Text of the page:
Co-opting endogenous immunoglobulin for the regulation of inflammation and osteoclastogenesis in humans and mice
Article first published online: 29 NOV 2011
Copyright © 2011 by the American College of Rheumatology
Arthritis & Rheumatism
Volume 63, Issue 12, pages 3897–3907, December 2011
How to Cite
MacLellan, L. M., Montgomery, J., Sugiyama, F., Kitson, S. M., Thümmler, K., Silverman, G. J., Beers, S. A., Nibbs, R. J. B., McInnes, I. B. and Goodyear, C. S. (2011), Co-opting endogenous immunoglobulin for the regulation of inflammation and osteoclastogenesis in humans and mice. Arthritis & Rheumatism, 63: 3897–3907. doi: 10.1002/art.30629
- Issue published online: 29 NOV 2011
- Article first published online: 29 NOV 2011
- Accepted manuscript online: 30 AUG 2011 10:06AM EST
- Manuscript Accepted: 16 AUG 2011
- Manuscript Received: 3 OCT 2010
- University of Glasgow
- Arthritis Research UK
- Medical Research Scotland (Vipiana Award)
- Capacity Building Award in Integrative Mammalian Biology
- Biotechnology and Biological Sciences Research Council
- British Pharmacological Society Integrative Pharmacology Fund (donors AstraZeneca, GlaxoSmithKline, and Pfizer)
- Knowledge Transfer Network
- Medical Research Council
- Scottish Further and Higher Education Funding Council
- DFG. Grant Number: postdoctoral fellowship TH1599/1-1
- Arthritis Research UK. Grant Number: 17653
Cells of the monocytic lineage play fundamental roles in the regulation of health, ranging from the initiation and resolution of inflammation to bone homeostasis. In rheumatoid arthritis (RA), the inflamed synovium exhibits characteristic infiltration of macrophages along with local osteoclast maturation, which, together, drive chronic inflammation and downstream articular destruction. The aim of this study was to explore an entirely novel route of immunoglobulin-mediated regulation, involving simultaneous suppression of the inflammatory and erosive processes in the synovium.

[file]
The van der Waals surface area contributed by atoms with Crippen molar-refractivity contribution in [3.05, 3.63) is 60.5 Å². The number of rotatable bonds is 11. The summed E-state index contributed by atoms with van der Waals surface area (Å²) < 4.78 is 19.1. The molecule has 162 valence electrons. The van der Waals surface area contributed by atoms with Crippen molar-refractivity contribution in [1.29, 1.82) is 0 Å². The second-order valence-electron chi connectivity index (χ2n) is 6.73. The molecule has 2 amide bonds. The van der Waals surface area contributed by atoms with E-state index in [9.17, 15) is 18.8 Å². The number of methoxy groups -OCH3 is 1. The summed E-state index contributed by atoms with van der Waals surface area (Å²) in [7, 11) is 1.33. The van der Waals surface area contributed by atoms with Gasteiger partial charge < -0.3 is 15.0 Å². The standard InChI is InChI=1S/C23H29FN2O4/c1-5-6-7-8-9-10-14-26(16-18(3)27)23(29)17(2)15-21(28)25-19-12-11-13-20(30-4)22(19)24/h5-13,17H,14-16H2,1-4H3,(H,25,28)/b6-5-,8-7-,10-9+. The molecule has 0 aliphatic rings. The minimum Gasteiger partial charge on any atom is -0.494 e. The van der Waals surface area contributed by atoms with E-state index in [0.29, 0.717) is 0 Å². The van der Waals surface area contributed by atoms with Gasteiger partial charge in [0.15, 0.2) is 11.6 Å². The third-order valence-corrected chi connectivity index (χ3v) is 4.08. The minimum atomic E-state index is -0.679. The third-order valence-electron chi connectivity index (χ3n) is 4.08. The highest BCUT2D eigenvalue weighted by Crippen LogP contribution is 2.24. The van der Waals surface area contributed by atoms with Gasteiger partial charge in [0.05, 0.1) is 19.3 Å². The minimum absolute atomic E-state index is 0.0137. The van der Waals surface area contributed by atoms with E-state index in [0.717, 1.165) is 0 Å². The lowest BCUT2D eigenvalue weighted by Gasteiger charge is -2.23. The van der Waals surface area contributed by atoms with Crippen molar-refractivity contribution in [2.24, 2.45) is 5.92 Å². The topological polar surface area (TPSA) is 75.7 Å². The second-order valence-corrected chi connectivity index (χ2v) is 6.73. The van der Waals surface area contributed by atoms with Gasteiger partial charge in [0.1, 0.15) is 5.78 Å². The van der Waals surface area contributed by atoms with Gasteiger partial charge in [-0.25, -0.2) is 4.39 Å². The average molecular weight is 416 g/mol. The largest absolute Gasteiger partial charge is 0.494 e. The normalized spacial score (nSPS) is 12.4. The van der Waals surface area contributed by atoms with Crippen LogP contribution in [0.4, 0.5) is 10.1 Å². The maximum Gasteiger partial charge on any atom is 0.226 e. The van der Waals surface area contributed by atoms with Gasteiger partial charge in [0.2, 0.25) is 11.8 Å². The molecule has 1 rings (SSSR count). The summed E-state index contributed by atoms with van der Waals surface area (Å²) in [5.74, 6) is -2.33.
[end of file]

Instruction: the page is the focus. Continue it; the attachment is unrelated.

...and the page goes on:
Using in vivo and in vitro studies of human cells and a murine model of RA, the ability of staphylococcal protein A (SPA) to interact with and modulate cells of the monocytic lineage was tested. In addition, the efficacy of SPA as a therapeutic agent was evaluated in murine collagen-induced arthritis (CIA).
SPA showed a capacity to appropriate circulating IgG, by generating small immunoglobulin complexes that interacted with monocytes, macrophages, and preosteoclasts. Formation of these complexes resulted in Fcγ receptor type I–dependent polarization of macrophages to a regulatory phenotype, rendering them unresponsive to activators such as interferon-γ. The antiinflammatory complexes also had the capacity to directly inhibit differentiation of preosteoclasts into osteoclasts in humans. Moreover, administration of SPA in the early stages of disease substantially alleviated the clinical and histologic erosive features of CIA in mice.
These findings demonstrate the overarching utility of immunoglobulin complexes for the prevention and treatment of inflammatory diseases. The results shed light on the interface between immunoglobulin complex–mediated pathways, osteoclastogenesis, and associated pathologic processes. Thus, therapeutic agents designed to harness all of these properties may be an effective treatment for arthritis, by targeting both the innate inflammatory response and prodestructive pathways.